…and the results are not much different from last year. Women are still profoundly under represented in literary magazine publishing. This is not surprising, since as Erin Belieu writes:
[W]e know that significant cultural change takes time.
We also know that this is a conversation that’s not going away; when we talk to other writers, when we talk to our writing students, we know things are in the process of changing for the better, that our literary culture’s consciousness has been raised. And we believe we’ve begun to see hopeful signs. Yes, many literary outlets still produced their phallocentric Best Books list this year. But notice how careful most of them were to create some context for their lists’ inherent subjectivity. The word “Best” now has a permanent asterisk next to it, no matter where you line up in our writing community’s gender debate. And to acknowledge your bias is one step toward opening your mind. We’ve come a long way since Publishers’ Weekly breezily dismissed the total absence of women in their top ten list of 2009.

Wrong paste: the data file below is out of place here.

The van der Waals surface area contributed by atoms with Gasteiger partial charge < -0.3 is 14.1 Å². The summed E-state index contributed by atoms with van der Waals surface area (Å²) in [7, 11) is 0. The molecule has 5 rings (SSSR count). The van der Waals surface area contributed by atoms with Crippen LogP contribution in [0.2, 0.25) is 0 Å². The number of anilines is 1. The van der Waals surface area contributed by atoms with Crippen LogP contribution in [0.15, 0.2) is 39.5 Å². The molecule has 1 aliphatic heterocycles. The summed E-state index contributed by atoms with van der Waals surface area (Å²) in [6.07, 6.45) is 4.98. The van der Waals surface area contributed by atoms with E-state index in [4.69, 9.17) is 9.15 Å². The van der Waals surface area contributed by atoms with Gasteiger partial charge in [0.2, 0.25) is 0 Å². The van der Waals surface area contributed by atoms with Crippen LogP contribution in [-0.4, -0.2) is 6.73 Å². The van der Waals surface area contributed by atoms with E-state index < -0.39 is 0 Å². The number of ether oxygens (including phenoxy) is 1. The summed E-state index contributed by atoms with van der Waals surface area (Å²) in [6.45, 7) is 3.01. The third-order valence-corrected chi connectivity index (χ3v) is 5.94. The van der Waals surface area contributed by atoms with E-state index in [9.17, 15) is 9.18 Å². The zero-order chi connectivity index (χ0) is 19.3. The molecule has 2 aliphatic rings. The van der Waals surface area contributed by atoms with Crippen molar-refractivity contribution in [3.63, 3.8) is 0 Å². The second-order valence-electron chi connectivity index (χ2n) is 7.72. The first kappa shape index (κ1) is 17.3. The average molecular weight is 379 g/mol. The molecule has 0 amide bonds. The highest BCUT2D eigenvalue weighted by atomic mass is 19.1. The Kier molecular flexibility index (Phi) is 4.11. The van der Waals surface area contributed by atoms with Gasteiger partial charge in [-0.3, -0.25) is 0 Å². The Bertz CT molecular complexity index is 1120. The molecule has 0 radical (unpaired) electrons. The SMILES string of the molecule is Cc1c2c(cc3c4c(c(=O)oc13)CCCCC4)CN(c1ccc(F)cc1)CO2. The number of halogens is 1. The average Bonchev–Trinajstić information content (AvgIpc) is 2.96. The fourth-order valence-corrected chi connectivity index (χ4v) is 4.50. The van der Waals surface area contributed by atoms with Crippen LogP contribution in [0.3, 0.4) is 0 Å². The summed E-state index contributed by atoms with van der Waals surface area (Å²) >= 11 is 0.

I wrote about why the count matters to me personally in this post, and I am happy and humbled (really) that Vida published a couple of quotes from it with their charts.
Cross posted on It’s All Connected.